Murder case dropped against tennis referee
LOS ANGELES -- The arrest of a tennis referee before a match at the U.S. Open in connection with her husband's death was a shocker last summer. Friday, the story took another surprise twist: the district attorney's office dropped the murder case against Lois Goodman.
Prosecutors said they received additional information, which they declined to describe, and were unable to proceed because of insufficient evidence.
"I feel I'm being treated fairly now. It was just a terrible accident," Goodman, 70, said outside court.
Goodman has refereed matches between some of the greatest tennis players in the world. She was arrested by Los Angeles police in New York in August as she arrived to be a line judge at the U.S. Open.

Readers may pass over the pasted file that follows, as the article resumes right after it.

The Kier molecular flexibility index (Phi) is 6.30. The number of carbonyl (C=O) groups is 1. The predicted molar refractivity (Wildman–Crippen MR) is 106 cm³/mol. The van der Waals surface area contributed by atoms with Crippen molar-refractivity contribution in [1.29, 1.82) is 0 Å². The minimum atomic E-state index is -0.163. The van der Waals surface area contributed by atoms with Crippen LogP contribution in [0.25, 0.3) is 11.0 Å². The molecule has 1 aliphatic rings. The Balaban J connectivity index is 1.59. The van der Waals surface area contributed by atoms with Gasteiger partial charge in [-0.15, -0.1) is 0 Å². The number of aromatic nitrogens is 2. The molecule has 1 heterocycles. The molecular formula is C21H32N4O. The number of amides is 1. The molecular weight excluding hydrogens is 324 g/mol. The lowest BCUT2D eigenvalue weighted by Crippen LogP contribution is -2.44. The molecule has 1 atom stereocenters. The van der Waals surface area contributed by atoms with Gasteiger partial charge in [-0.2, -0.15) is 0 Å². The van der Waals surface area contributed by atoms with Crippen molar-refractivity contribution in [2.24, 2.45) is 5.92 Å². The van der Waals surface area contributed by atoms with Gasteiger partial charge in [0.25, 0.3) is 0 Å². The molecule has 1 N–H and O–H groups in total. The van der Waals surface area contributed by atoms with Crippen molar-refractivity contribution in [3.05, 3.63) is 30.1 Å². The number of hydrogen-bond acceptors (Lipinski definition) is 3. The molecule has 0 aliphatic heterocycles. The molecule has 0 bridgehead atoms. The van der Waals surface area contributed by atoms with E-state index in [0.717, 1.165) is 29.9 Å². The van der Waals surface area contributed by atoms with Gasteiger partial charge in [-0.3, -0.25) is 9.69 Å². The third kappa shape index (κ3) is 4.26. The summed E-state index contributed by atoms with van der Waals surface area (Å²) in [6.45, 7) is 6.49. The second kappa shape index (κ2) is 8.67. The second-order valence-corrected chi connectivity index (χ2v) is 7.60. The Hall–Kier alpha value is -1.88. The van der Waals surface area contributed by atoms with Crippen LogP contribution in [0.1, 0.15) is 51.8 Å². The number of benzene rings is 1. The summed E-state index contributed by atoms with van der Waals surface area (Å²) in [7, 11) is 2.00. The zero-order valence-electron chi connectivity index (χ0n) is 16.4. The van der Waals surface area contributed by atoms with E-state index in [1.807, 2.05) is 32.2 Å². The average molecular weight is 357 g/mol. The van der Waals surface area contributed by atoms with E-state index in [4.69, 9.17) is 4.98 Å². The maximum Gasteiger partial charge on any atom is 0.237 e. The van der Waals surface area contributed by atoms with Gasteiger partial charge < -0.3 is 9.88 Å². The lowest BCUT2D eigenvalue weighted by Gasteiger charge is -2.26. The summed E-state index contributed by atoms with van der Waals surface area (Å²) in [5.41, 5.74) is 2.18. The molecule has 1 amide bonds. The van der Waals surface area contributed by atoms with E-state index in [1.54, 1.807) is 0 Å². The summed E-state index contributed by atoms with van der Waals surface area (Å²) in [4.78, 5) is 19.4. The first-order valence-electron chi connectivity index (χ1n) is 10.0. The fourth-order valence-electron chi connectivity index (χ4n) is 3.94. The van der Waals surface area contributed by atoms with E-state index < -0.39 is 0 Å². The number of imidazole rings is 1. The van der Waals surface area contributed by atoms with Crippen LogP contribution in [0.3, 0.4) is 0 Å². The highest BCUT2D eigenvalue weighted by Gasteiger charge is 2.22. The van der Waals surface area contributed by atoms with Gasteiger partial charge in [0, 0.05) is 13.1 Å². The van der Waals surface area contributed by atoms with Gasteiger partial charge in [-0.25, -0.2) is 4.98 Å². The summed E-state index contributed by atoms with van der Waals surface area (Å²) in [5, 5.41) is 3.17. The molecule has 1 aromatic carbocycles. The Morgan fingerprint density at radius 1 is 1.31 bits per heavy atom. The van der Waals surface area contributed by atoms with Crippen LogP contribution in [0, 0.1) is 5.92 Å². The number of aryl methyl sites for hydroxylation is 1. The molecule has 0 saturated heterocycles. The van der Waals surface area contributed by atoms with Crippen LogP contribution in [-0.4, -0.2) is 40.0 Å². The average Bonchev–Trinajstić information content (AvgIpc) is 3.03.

Defense attorney Alison Triessl said she believed private polygraph tests conducted by a former FBI polygraph examiner were pivotal in proving that Goodman did not kill her husband of 50 years. The case was dismissed without prejudice, meaning it could be refiled. But Triessl believes it's over.
"We're elated," Triessl said.
Goodman had been accused of bludgeoning her 80-year-old husband to death with a coffee cup. Her lawyers suggested Alan Goodman died in an accidental fall. Famed pathologist Dr. Michael Baden examined the coroner's evidence in the case and found that Alan Goodman died of a heart attack, not from any injuries.
"I definitely want to get back to refereeing," Lois Goodman said Friday.